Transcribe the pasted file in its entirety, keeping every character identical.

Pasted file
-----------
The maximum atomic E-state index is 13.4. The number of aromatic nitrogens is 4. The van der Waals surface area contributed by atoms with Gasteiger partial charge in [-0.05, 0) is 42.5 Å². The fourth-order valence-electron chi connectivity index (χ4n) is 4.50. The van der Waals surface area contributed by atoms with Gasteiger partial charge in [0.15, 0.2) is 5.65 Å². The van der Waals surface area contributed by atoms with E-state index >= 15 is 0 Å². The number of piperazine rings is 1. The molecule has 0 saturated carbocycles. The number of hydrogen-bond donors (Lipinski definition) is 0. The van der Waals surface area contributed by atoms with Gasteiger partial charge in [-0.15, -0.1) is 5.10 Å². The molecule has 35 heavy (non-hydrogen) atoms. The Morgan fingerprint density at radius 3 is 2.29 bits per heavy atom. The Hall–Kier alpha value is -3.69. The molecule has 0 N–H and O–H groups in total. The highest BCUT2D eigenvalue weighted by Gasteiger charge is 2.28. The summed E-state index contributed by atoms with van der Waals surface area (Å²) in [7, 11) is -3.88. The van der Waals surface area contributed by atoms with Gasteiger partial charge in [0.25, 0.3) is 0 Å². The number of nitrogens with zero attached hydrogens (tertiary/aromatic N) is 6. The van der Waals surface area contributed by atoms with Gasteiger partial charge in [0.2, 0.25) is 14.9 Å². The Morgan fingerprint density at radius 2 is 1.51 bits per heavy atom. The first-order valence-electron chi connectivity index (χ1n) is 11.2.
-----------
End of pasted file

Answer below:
The maximum atomic E-state index is 13.4. The number of aromatic nitrogens is 4. The van der Waals surface area contributed by atoms with Gasteiger partial charge in [-0.05, 0) is 42.5 Å². The fourth-order valence-electron chi connectivity index (χ4n) is 4.50. The van der Waals surface area contributed by atoms with Gasteiger partial charge in [0.15, 0.2) is 5.65 Å². The van der Waals surface area contributed by atoms with E-state index >= 15 is 0 Å². The number of piperazine rings is 1. The molecule has 0 saturated carbocycles. The number of hydrogen-bond donors (Lipinski definition) is 0. The van der Waals surface area contributed by atoms with Gasteiger partial charge in [-0.15, -0.1) is 5.10 Å². The molecule has 35 heavy (non-hydrogen) atoms. The Morgan fingerprint density at radius 3 is 2.29 bits per heavy atom. The Hall–Kier alpha value is -3.69. The molecule has 0 N–H and O–H groups in total. The highest BCUT2D eigenvalue weighted by Gasteiger charge is 2.28. The summed E-state index contributed by atoms with van der Waals surface area (Å²) in [7, 11) is -3.88. The van der Waals surface area contributed by atoms with Gasteiger partial charge in [0.25, 0.3) is 0 Å². The number of nitrogens with zero attached hydrogens (tertiary/aromatic N) is 6. The van der Waals surface area contributed by atoms with Gasteiger partial charge in [0.2, 0.25) is 14.9 Å². The Morgan fingerprint density at radius 2 is 1.51 bits per heavy atom. The first-order valence-electron chi connectivity index (χ1n) is 11.2.